The Earth is screwed. Those damn stupid humans blew most of it up, and now we’re all living in the kind of lawless grim desert that makes the Wild West look like Disney Land. I don’t know why we keep doing this. Still, there are enough decent sorts out there to try and keep a lid on the marauding mutants, crazed cults and the just honest-to-goodness villainous that life can tick along. Up to now at least. Something has gotten even more rotten than before in the Arizona desert and your team of rookies need to go exploring the irradiated wastelands in order to try and find out what the heck is going on and try and stop it. Or just kill everybody. That’s always an option.
The world of Wasteland is without question, the games’ strongest feature. A living, evolving nightmare, almost all of it ridiculously hostile – the desert, its towns, structures and dark tunnels are full of interesting people who hold you and the Rangers you represent in esteem, contempt or a mixture of the two. Your actions have a notable and far-reaching effect upon the people and places you visit, no matter how isolated the locale. Early on you must choose whether to prioritise going to the aid of the food production or water distribution facilities, both of which are crying out for help. There is no right answer to this dilemma. Someone’s going to suffer no matter what you pick. Someone’s going to resent the Rangers. Someone’s going to hail you as heroes. You’re not super heroes, just people trying to make a difference in a messed up world.
Best of luck Echo One, you’re going to need it out there.
You begin Wasteland 2 by building a squad of 4 Desert Ranger wannabes, whom you throw points at, in the time honoured tradition. You can spend points on improving abilities with all kind of weapons, spotting traps, computer shenanigans, fast talk – you name it. There’s even a stat for toaster repair, although this is actually pretty useful since toasters often contain exciting weapons and ammo caches in the game. Obviously.
I mean, it’s all so rote that it’s hard to see how Wasteland 2 might do character creation wrong – and yet they managed it somehow, by god. W2 lives and dies by how it gets you invested in the story world. So the decision to use character models that look like they would have offended Playstation One owners in 1997 is utterly baffling. It might seem like a relatively minor point but this is a game that invites you to create your own, written, back-story for your characters. A stat sheet and a horrible 3D model are hardly inspirational. Once you actually get into the game proper, you also realise that skill-heavy guys (whom you design to be pretty much non-combatants, an option that seems viable given the range of skills on offer) spend a truly remarkable amount of time being less-than-useless, which leads me neatly into…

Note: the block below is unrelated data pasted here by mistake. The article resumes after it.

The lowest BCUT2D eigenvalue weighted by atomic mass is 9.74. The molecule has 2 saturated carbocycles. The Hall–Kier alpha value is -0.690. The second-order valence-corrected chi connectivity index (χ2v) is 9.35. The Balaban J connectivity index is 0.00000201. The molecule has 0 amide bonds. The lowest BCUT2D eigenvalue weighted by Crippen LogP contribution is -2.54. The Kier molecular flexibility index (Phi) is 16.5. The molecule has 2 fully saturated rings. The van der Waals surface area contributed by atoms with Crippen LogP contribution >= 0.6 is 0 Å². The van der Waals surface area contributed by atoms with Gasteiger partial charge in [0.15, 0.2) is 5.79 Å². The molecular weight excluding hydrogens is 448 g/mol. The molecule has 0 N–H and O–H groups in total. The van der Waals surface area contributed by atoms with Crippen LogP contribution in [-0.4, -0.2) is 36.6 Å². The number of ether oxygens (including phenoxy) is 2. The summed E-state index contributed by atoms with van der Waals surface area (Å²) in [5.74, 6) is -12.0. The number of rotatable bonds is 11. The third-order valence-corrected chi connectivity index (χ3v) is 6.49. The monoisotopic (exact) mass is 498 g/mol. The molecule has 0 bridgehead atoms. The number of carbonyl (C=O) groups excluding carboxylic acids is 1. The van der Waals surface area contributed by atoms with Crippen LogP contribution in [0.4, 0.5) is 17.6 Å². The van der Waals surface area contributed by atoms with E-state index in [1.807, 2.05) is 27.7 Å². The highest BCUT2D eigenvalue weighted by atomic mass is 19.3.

Those of you who are familiar with CRPG games will be aware of percentage chances and how they govern everything you do in game. Now either I have been incredibly unlucky during my play-through, or there is something really peculiar about the way these things are calculated. Put simply, I experienced far too many critical failures and point blank misses for me to enjoy myself. Sure, randomness can be fun – even when a seeming sure-bet goes wrong (see: XCOM – Enemy Unknown), but Wasteland 2 just seems to offer far too many chances for the dice roll to screw you over when there should be no way in hell for you to fail.
My be-hatted brawler character, which I named Bruiser, came upon a locked door and I decided it would be a good idea to kick it in. 93% chance of success. Yet, not only did Bruiser fail twice, the second time he failed critically causing the door to become broken but unopened. Fortunately, I have ‘Snipey McGee’ who is a master of mechanical repair take to the door and began repairs, 72% chance of success. He failed. Twice. On his third attempt though, Snipey fixed the door, which meant Bruiser could have another go at forcing it open. Did it work?
Did it buggery. It’s hard to love your PC tank if he can’t kick open an ‘easy’ door.
The same failings apply all too often in the combat too – combat deep enough to offer attack bonuses for cover, elevation and even firing position. You need to briskly move your troops in and out of cover, be tactically aware enough to avoid being flanked and losing your incredibly precious healer guys. Trouble is, your plans flounder far too often due to ridiculous ‘dice’ results, which swiftly means death on tougher difficulties.
And yet, janky as the graphics are and frustrating as the mechanics can be, Wasteland 2 is a good game. The world is worth exploring since it is full to the brim of characterful moments that you simply don’t see in most games. It’s worth mentioning too that the game can be laugh-out-loud funny at times, with a broad range of humour on display from internet referential stuff to the kind of jokes you might imagine making when you’re about to be murdered by cyborg freaks in the desert.
It’s a shame that the Wasteland 2 comes so hot on the heels of Divinity: Original Sin, a game which really raised the bar when it comes to what can be achieved in the medium of computer role-playing games. However, when Wasteland grabs hold of you with its story, everything else fades into the background and you’ll be glad that you took the time to explore its desolate regions.
Wasteland 2 is out now for PC